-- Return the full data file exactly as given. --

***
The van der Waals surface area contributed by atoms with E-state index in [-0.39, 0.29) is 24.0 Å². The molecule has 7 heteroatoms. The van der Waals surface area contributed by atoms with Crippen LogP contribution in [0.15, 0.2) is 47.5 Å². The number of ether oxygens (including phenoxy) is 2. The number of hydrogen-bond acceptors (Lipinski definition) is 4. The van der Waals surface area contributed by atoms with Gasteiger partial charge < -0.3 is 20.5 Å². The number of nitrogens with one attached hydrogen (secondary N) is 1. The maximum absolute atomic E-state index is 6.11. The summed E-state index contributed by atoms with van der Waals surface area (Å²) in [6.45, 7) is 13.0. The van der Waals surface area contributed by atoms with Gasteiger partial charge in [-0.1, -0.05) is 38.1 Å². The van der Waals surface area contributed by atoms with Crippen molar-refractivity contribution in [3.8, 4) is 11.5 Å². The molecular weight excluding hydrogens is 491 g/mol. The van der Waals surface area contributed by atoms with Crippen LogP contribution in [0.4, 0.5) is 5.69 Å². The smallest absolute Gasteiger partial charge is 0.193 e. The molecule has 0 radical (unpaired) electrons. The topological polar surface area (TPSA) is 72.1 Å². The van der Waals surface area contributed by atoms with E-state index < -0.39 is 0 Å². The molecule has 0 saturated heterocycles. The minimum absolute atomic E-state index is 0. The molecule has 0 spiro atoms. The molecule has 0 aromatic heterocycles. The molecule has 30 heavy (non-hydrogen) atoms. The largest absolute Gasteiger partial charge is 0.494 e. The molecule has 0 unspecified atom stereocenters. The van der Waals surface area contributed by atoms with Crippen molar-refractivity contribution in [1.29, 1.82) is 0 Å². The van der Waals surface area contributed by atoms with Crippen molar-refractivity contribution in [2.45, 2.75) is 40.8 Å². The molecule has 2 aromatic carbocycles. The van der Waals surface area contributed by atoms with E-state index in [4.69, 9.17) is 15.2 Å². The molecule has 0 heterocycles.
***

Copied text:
The van der Waals surface area contributed by atoms with E-state index in [-0.39, 0.29) is 24.0 Å². The molecule has 7 heteroatoms. The van der Waals surface area contributed by atoms with Crippen LogP contribution in [0.15, 0.2) is 47.5 Å². The number of ether oxygens (including phenoxy) is 2. The number of hydrogen-bond acceptors (Lipinski definition) is 4. The van der Waals surface area contributed by atoms with Gasteiger partial charge < -0.3 is 20.5 Å². The number of nitrogens with one attached hydrogen (secondary N) is 1. The maximum absolute atomic E-state index is 6.11. The summed E-state index contributed by atoms with van der Waals surface area (Å²) in [6.45, 7) is 13.0. The van der Waals surface area contributed by atoms with Gasteiger partial charge in [-0.1, -0.05) is 38.1 Å². The van der Waals surface area contributed by atoms with Crippen molar-refractivity contribution in [3.8, 4) is 11.5 Å². The molecular weight excluding hydrogens is 491 g/mol. The van der Waals surface area contributed by atoms with Crippen LogP contribution in [0.4, 0.5) is 5.69 Å². The smallest absolute Gasteiger partial charge is 0.193 e. The molecule has 0 radical (unpaired) electrons. The topological polar surface area (TPSA) is 72.1 Å². The van der Waals surface area contributed by atoms with E-state index < -0.39 is 0 Å². The molecule has 0 saturated heterocycles. The minimum absolute atomic E-state index is 0. The molecule has 0 spiro atoms. The molecule has 0 aromatic heterocycles. The molecule has 30 heavy (non-hydrogen) atoms. The largest absolute Gasteiger partial charge is 0.494 e. The molecule has 0 unspecified atom stereocenters. The van der Waals surface area contributed by atoms with Crippen molar-refractivity contribution in [1.29, 1.82) is 0 Å². The van der Waals surface area contributed by atoms with Crippen molar-refractivity contribution in [2.45, 2.75) is 40.8 Å². The molecule has 2 aromatic carbocycles. The van der Waals surface area contributed by atoms with E-state index in [4.69, 9.17) is 15.2 Å². The molecule has 0 heterocycles.